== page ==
Wednesday, February 6, 2013

Festive Fish Part 3

Last Thursday, one of my new knit night pals asked me, "How are the fish?  We haven't heard from them lately."

I assured her that I have been dutifully knitting them all along.  I have gotten to be a pretty fast fish knitter, too.

Here they are, practicing their schooling on the dining room table.

All those yarn ends are supposed to be for sewing them together later.  Hmm.  We shall see about that.  Crocheting might be in order.

Naturally, this project is not turning out quite as I had planned.  Naturally, I don't have enough of certain colors, and I never had any of certain other colors that would create a rainbow effect, which was my initial vision.

I am just myopic enough to have managed to block from my brain the information that I didn't really have all the colors I wanted.  I just started knitting fish willy-nilly, trusting it would somehow all work out in the end.

When I started laying the fish out to see how they would look, I was not well pleased.

Did I go buy more yarn?  For once, NO!  (Shocking, I know.)  Idena Juvel is a discontinued yarn, and I'm resisting the lure of Ravelry stashes around the world that might have more.

Because I have also reached a point where, quite frankly, Scarlett, I am sick of knitting fish!  (Festive Fish: good.  Sport weight fish: bad.)

My years of charity knitting and crocheting with donated yarn come in handy at times like this.  I like the challenge of using leftovers of various colors and kinds of yarn, even colors you usually might not put together, and turning them into something beautiful.  (At times like this, I often hear Dolly Parton's song, "Coat of Many Colors," in my head, spurring me on to ever greater feats of color combinations.)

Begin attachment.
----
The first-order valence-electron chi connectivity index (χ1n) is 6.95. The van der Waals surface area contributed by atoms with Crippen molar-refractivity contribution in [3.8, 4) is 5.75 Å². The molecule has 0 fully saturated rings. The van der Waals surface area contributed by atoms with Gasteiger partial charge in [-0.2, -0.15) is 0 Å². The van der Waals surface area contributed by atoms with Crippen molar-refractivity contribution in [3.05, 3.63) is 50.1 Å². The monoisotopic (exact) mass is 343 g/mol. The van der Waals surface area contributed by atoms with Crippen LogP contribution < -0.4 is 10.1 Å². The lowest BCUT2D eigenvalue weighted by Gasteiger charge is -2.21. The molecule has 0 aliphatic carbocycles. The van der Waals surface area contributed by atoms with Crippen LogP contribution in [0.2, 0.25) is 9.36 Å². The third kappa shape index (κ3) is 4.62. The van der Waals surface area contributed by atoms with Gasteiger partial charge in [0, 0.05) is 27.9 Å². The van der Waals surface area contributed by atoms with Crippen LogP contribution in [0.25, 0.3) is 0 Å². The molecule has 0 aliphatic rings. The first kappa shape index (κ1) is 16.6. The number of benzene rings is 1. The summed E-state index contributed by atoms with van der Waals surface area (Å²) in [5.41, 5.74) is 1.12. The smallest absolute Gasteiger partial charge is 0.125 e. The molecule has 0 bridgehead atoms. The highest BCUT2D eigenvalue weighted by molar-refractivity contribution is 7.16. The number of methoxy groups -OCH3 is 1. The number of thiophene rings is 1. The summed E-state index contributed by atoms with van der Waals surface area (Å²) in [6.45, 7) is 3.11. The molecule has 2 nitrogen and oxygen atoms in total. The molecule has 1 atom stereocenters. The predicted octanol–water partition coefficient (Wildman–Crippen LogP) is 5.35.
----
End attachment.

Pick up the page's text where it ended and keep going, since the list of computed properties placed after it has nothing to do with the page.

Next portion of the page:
So I says to myself, I says, "If I don't have all the colors, and if I have way more of the golden fish than the pale yellow fish, for example, or way more dark fish than light, well, I'm going to make it work anyway."

But I also started out with the silly idea that all the fish smiles should be right side up, or smile side down, depending on how you think of it.  That's how they are in the pattern picture, after all:  the happy fish are swimming about in their school, with their little fishy bellies facing the bottom of the sea, and the tops of their little fish heads bobbing up toward the surface of said sea.

But my fish, as you know if you've been keeping up with my soggy fish saga, are mischievous little critters, and it turns out some of them are just going to be swimming against the crowd, against the current, swimming to the beat of a different drummer, or whale song, as it were.  (Oh, metaphors, how I love to mix thee!)

In short, some of them will be swimming upside down.

But is this not a commentary on life?  Sometimes it is the upside-down fish that create the perfect pattern.  So saith the Zen Master.

Anyway, here are the fish--
--no, wait, these aren't my fish.

They snuck in from the Monterey Aquarium.  Note how they won't look me in the eye, the sneaky devils.

Here are MY fish practicing their schooling on my desk.

We have the rainbow effect (blurry due to my obstinate refusal to use the flash on a cloudy day because the flash sucks all the color out of the photo.)

Ready, set, sew!
And we have the checkerboard effect, which I actually chose.  Temporarily.

I thought, it could be like sunlight rippling through ocean waves.  (Apparently, these are saltwater fish.)

I even lined them up on the couch in order, and I STARTED SEWING THEM TOGETHER!!

There was joy in Mudville.

But it turns out, it's too soon to declare a national holiday in celebration.

I got two fish joined, and they looked so lopsided, it was embarrassing.  For me and the fish.  They were not well pleased.

And honey, you don't want to upset the fish.  They are tricky enough as it is.

You don't want one fish's tail whacking another fish in the eye, after all.

I took the seam out and decided, these fish need blocking big-time.

Here they are at the "spa," getting acupuncture, resting quietly, having been sprayed with a nice misting of water to help their fibers relax.

In looking at the schooling photos above, I do like the rainbow effect more.  I am going to send all the fish to the spa, perhaps even sign them up for a yoga class or some Tai Chi, and when they are all aligned, centered and balanced within themselves, then they can go to school again on my desk and swim around in various configurations until everybody's happy.

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